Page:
Why Stupid Ideas Happen to Smart People
Grad school, that’s why. I should know, having spent four years of my life studying postcolonial, feminist, and new historicist literary criticism. Certainly, I wouldn’t simply dismiss a Slavoj Zizek or Homi Bhabha as incoherent or untenable (as do many outsiders). But all those discussions of power relations, fetish objects, and constructions of the Other did strain my credulity to the breaking point — which is why I eventually dropped out.
I used to envy other disciplines. Surely, they weren’t as impervious to outside influence as we were; weren’t so immune to empirical evidence. Now, I’m not so sure. For one thing, reviewing Justin Fox’s The Myth of the Rational Market caused me to realize that the central premise of contemporary economics — that stock prices reflect all available information — has about as much basis in reality as a Jacques Lacan seminar.
And then there is the quote I came across this afternoon, cited in Robert Skidelsky’s Keynes: The Return of the Master, (which I hope to review in the coming weeks). Here is Robert Waldman on why freshwater school economists cling to silly ideas like the rational markets hypothesis:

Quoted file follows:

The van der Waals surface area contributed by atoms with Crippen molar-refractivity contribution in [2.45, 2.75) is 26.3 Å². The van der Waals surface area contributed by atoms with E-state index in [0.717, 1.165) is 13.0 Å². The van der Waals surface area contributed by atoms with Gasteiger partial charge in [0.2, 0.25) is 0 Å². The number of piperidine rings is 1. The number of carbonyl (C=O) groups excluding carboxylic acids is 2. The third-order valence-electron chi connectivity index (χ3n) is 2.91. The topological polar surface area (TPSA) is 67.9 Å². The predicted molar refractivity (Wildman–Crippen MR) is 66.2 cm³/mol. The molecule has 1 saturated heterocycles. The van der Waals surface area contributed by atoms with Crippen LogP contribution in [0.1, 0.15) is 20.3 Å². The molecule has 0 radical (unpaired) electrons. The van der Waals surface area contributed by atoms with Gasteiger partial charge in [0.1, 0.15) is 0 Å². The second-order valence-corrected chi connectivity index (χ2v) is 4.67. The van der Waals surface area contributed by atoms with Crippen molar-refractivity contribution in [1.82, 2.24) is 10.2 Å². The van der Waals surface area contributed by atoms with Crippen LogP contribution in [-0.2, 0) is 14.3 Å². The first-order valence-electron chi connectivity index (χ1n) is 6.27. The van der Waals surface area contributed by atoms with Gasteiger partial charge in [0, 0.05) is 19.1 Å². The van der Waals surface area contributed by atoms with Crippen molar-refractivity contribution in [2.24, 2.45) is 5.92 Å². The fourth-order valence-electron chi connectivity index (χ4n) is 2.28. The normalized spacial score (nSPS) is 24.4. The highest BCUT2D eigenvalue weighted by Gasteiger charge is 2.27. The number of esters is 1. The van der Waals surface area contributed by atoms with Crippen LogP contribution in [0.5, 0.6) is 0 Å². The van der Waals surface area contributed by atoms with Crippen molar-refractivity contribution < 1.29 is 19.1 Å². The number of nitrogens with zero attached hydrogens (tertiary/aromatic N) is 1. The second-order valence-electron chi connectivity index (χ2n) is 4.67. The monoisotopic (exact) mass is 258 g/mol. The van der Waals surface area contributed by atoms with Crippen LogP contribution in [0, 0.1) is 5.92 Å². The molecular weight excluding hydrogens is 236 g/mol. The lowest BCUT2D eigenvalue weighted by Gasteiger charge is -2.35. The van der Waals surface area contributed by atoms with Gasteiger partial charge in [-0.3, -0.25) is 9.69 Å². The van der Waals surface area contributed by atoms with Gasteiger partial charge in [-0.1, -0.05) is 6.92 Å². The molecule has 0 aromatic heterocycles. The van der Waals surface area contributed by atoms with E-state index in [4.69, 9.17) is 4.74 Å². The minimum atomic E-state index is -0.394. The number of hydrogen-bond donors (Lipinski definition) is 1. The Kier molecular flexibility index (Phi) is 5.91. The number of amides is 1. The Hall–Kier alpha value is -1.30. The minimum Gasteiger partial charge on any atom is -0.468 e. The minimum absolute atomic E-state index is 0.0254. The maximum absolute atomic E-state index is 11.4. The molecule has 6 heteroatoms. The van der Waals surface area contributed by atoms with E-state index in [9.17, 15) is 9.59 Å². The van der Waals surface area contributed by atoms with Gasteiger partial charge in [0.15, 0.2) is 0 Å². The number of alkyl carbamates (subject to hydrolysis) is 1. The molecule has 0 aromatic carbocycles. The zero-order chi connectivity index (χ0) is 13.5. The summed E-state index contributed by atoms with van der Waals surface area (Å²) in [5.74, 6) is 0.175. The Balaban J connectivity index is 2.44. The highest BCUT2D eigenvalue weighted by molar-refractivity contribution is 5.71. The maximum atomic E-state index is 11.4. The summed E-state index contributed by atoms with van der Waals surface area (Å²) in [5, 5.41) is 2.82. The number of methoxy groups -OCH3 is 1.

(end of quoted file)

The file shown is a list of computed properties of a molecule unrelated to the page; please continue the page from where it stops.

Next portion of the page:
I have a view of how people can devote so much effort to working out the implications of assumptions which almost no ordinary people would find other than nonsensical if they understood them. Freshwater economics uses difficult mathematical tools. Students in freshwater graduate programs have to learn a huge amount of math very fast. It is not possible to do so if one doesn’t set aside all doubts as to the validity of the approach. Once the huge investment has been made it is psychologically difficult to decide that it was wasted. Hence the school gets new disciples by forcing students to follow extremely difficult courses.
For humanities grad students, literary theory — a.k.a. critical theory and cultural theory — serves the same purpose that “difficult mathematical tools” serves economics students. It wasn’t until my final year in grad school that I realized what, exactly, that purpose is.
The point of all those difficult theoretical texts and heavy workloads isn’t to prepare graduate students for the rigors of academic life (though it presumably has that effect). It’s to socialize you.